“Without television news coverage, the civil rights movement would have been like a bird without wings, or a choir without a song.”
– John Lewis
When I think about the significance of mass media, I can’t help but wonder what would have become of the Civil Rights Movement without the technological advancements in photography and television. What if the nation did not gather around screens to see civil rights activists being gassed, beaten, or arrested during a peaceful protest on March 7th, 1965 (the day also known as “Bloody Sunday”)? What if the populous did not see Joseph Louw’s pictures of the assassination of Martin Luther King, Jr. in 1968?
As an eighties born millennial, it’s hard to imagine what the world of media was like in the sixties. My generation grew up with computers and the internet. I take it for granted that I can receive and send information through a screen. Every day I am inundated with calls to action: buy this, try that, click this link, watch that video! A time when television programs were in black and white is so far removed from my lived experience.
But during that era, there was a call to action which appealed to the conscience of the nation, a message delivered via the mass media. Without the advancements in communication, would the civil rights movement have had a large enough audience?
Television in the 1950s and 1960s
In the decade before the movement, AT&T completed its national coaxial cable and microwave relay network in 1951. This allowed for the distribution of television programming across the continental United States. The following year, 108 stations were broadcasting to 17 million homes. Toward the end of the 1950s, nearly 90% of US households had televisions and 559 stations were broadcasting across the country. During that decade, 70 million television sets were sold in the US. That’s more than the number of children born in the 1950s (40.5 million)!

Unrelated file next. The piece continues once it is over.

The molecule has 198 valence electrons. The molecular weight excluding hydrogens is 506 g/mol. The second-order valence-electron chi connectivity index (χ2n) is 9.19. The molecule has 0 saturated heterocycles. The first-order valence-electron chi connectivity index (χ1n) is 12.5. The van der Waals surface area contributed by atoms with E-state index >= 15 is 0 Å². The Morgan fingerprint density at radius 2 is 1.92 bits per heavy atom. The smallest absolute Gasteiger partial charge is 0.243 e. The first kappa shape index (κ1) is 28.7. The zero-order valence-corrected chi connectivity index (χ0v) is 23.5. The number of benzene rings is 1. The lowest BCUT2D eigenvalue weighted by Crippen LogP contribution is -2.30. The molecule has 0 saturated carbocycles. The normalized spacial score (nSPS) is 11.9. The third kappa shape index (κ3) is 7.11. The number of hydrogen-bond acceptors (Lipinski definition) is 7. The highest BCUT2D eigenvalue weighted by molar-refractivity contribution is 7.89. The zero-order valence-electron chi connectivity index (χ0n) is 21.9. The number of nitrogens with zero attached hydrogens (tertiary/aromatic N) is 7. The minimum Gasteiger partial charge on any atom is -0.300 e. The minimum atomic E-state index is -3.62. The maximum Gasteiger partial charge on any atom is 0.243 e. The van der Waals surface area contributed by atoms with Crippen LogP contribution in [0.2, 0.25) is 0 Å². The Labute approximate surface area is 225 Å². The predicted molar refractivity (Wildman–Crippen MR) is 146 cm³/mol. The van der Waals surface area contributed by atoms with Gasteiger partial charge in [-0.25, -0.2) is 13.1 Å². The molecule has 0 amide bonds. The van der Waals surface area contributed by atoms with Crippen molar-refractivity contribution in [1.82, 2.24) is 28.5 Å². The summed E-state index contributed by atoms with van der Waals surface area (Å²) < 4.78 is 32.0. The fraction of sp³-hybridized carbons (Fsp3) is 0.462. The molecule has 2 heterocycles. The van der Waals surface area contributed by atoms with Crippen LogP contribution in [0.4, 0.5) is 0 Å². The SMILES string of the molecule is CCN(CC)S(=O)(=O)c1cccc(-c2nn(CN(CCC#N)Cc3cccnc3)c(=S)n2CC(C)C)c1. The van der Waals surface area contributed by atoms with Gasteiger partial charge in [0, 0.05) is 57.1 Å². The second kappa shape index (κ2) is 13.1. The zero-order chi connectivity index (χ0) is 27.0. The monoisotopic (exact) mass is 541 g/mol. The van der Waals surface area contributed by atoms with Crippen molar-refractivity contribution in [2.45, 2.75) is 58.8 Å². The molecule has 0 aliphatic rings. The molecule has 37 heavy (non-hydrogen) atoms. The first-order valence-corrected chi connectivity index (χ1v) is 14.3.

Led by CBS’s Edward R. Murrow, NBC’s David Brinkley and Chet Huntley, television news and documentary broadcast journalism grew to be an influential force. Huntley and Brinkley’s 1956 coverage of the major political conventions gave audiences an early glimpse of the power of television to cover news and history in the making. In 1960, people who watched the first televised Presidential debate between John F. Kennedy (JFK) v Richard Nixon had quite a different impression of who won than those who listened to the debate on the radio. Those who watched thought JFK won the debate, those who listened deemed Nixon to be the victor. The nation became an eyewitness to events as they happened. Mass media was a vital outlet to relay information and the message of the Civil Rights Movement had an enormous impact on the social conscience. (resource: Intro to Mass Communications by Stanley J. Baran)
While many may bemoan mass communications and blame it for the many ails of society, history reminds me, that the tools of communication are just that, tools. However, it is the people who wield these tools who have the responsibility to use them wisely and prudently; whether it’s the corporate executives at cable companies, the President’s twitter account or my own Facebook page. We should all ask ourselves, what message am I sending and why? For media is a vital tool in a cultural forum and this “forum is only as good, fair and honest as those who participate in it (Stanley J. Baran).”